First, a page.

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Author Topic: WetInWet and Black Watercolour Pencil Exercises  (Read 331 times)

linley.plester

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on: August 08, 2017, 05:17:38 AM
  8"x5" approx (thanks to advice from Mea, Liz & Stoney)
  ditto sizewise
bigger


This technique draws the subject in black watercolour pencil and then wets the sheet of paper front and back. When the w/c pencil is dampened it blurs and runs. You then quick underpaint the key colours while it is still wet, and then go back in later when the paper has dried to strengthen the final details. A bit like Dennis's pen and ink. It's supposed to produce a loose painting. Needs very high quality paper to take all that moisture. I had 3 tries, one big, 2 small. Never really controlled the water... rivulets of colour running down the page, and none left on the roses!  I don't think I quite achieved loose either. Not sure I'm a fan of loose anyway. Just looks messy most of the time unless the artist is highly skilled. Maybe I'll like them better in a few days time, when I've gotten used to the idea.
Don't know if you remember my blue gums paintings? well, I cut them up a scrap. Today I found 2 corners that I really like, so those bits have gone back in my box of saved paintings... might use them as post-cards,  ::)
« Last Edit: August 08, 2017, 05:24:35 AM by linley.plester »


mea hamo pena

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Reply #1 on: August 08, 2017, 08:33:46 AM
Linley

This looks like an interesting technique - might be fun to try.

I love your rosey pink tones.

Great job on the clear glass jars.

Here's something I have observed -- stems look different on the right and left when they enter the water, but seem to look the same in the center of the vase.  Try it out and see what I mean.  The one on the left will break to the left more when it gets below the water line and the one on the right will break more to the right.  Odd, but that's nature.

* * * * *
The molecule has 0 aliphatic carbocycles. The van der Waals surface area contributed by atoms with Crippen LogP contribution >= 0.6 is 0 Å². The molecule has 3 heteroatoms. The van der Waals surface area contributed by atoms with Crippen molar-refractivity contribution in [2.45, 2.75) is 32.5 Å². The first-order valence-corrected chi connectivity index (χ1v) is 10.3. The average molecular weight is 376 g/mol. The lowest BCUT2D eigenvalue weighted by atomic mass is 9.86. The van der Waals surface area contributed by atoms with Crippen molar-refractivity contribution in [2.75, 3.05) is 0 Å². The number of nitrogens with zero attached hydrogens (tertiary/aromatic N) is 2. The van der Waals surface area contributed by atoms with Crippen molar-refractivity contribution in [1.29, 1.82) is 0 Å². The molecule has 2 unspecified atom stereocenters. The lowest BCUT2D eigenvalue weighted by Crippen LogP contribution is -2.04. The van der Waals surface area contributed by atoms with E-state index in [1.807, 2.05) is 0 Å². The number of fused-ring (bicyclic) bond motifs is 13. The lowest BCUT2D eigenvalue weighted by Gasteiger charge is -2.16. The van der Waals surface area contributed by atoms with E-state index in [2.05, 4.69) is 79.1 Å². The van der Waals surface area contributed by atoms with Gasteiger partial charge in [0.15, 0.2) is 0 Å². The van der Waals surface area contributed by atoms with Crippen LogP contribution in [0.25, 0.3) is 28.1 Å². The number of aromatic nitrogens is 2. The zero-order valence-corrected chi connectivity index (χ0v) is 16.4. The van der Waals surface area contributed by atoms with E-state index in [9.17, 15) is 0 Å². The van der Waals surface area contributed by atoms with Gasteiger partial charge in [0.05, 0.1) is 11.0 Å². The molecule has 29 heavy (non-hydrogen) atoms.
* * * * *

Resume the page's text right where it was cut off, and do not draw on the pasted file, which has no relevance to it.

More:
aloha

mea
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Val

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Reply #2 on: August 08, 2017, 09:56:41 AM
That would be refraction of light, a fascinating subject.

Linley, I think you did very well. I played about with this style quite a while back and the effects can be really amazing. I used water soluble graphite on mine. It is really tricky getting the correct amount of dampness on the paper but with a bit of practice you'll get it. It sounds like the paper was too wet when you added the paint. Something I happen to know quite a bit about!  :whistle:    :2funny:


 
Cheers, Val

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njnjgirl

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Reply #3 on: August 08, 2017, 10:49:59 AM
I like these alot. I rather like the "messy" look in watercolor.   Makes for a light airy painting that seemed to have been painted with happy abandon.. I will have to have a try at this technique.  I have also seen this same technique done with ink that blurs out..a very neat style.  :clap: :clap: :clap: :clap:

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robynann

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Reply #4 on: August 08, 2017, 11:36:54 AM